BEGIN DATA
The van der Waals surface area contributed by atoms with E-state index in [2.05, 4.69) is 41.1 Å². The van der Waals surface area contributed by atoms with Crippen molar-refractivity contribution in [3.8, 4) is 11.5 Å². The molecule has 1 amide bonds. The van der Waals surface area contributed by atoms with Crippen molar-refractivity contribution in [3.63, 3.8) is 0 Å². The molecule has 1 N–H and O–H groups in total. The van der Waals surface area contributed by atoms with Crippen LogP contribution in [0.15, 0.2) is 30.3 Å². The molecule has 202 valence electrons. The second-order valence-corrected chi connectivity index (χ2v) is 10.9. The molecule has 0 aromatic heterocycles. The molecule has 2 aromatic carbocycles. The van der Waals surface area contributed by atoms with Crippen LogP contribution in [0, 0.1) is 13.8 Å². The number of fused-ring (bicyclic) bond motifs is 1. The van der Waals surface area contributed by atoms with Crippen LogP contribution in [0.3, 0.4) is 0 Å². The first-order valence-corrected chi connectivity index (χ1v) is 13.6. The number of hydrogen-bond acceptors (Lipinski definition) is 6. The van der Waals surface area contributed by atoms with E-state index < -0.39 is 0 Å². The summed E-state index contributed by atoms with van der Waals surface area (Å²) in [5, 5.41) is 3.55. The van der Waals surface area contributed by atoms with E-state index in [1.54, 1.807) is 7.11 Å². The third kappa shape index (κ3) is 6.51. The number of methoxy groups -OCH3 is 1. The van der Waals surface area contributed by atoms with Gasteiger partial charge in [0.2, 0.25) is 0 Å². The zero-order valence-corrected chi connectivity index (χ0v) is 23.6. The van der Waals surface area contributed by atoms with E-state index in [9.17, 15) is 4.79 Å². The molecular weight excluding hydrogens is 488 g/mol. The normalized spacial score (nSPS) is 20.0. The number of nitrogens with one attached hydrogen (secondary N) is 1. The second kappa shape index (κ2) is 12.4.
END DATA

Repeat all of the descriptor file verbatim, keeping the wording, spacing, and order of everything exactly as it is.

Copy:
The van der Waals surface area contributed by atoms with E-state index in [2.05, 4.69) is 41.1 Å². The van der Waals surface area contributed by atoms with Crippen molar-refractivity contribution in [3.8, 4) is 11.5 Å². The molecule has 1 amide bonds. The van der Waals surface area contributed by atoms with Crippen molar-refractivity contribution in [3.63, 3.8) is 0 Å². The molecule has 1 N–H and O–H groups in total. The van der Waals surface area contributed by atoms with Crippen LogP contribution in [0.15, 0.2) is 30.3 Å². The molecule has 202 valence electrons. The second-order valence-corrected chi connectivity index (χ2v) is 10.9. The molecule has 0 aromatic heterocycles. The molecule has 2 aromatic carbocycles. The van der Waals surface area contributed by atoms with Crippen LogP contribution in [0, 0.1) is 13.8 Å². The number of fused-ring (bicyclic) bond motifs is 1. The van der Waals surface area contributed by atoms with Crippen LogP contribution in [0.3, 0.4) is 0 Å². The first-order valence-corrected chi connectivity index (χ1v) is 13.6. The number of hydrogen-bond acceptors (Lipinski definition) is 6. The van der Waals surface area contributed by atoms with E-state index < -0.39 is 0 Å². The summed E-state index contributed by atoms with van der Waals surface area (Å²) in [5, 5.41) is 3.55. The van der Waals surface area contributed by atoms with E-state index in [1.54, 1.807) is 7.11 Å². The third kappa shape index (κ3) is 6.51. The number of methoxy groups -OCH3 is 1. The van der Waals surface area contributed by atoms with Gasteiger partial charge in [0.2, 0.25) is 0 Å². The zero-order valence-corrected chi connectivity index (χ0v) is 23.6. The van der Waals surface area contributed by atoms with E-state index in [9.17, 15) is 4.79 Å². The molecular weight excluding hydrogens is 488 g/mol. The normalized spacial score (nSPS) is 20.0. The number of nitrogens with one attached hydrogen (secondary N) is 1. The second kappa shape index (κ2) is 12.4.